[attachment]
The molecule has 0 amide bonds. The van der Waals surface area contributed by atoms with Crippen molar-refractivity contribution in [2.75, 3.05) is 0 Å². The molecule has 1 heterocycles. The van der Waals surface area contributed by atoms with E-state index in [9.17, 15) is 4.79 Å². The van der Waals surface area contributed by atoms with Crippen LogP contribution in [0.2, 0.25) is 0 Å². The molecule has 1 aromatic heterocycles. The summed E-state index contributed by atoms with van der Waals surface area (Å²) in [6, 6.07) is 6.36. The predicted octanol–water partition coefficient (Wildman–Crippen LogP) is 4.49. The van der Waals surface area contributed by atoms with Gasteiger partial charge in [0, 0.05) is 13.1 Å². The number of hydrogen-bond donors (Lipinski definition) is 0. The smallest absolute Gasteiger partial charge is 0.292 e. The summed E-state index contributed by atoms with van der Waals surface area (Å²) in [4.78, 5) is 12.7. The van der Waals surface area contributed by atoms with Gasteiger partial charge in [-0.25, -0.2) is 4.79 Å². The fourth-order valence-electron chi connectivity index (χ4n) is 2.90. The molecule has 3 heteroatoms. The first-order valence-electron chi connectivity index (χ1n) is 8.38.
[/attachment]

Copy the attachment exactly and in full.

The molecule has 0 amide bonds. The van der Waals surface area contributed by atoms with Crippen molar-refractivity contribution in [2.75, 3.05) is 0 Å². The molecule has 1 heterocycles. The van der Waals surface area contributed by atoms with E-state index in [9.17, 15) is 4.79 Å². The van der Waals surface area contributed by atoms with Crippen LogP contribution in [0.2, 0.25) is 0 Å². The molecule has 1 aromatic heterocycles. The summed E-state index contributed by atoms with van der Waals surface area (Å²) in [6, 6.07) is 6.36. The predicted octanol–water partition coefficient (Wildman–Crippen LogP) is 4.49. The van der Waals surface area contributed by atoms with Gasteiger partial charge in [0, 0.05) is 13.1 Å². The number of hydrogen-bond donors (Lipinski definition) is 0. The smallest absolute Gasteiger partial charge is 0.292 e. The summed E-state index contributed by atoms with van der Waals surface area (Å²) in [4.78, 5) is 12.7. The van der Waals surface area contributed by atoms with Gasteiger partial charge in [-0.25, -0.2) is 4.79 Å². The fourth-order valence-electron chi connectivity index (χ4n) is 2.90. The molecule has 3 heteroatoms. The first-order valence-electron chi connectivity index (χ1n) is 8.38.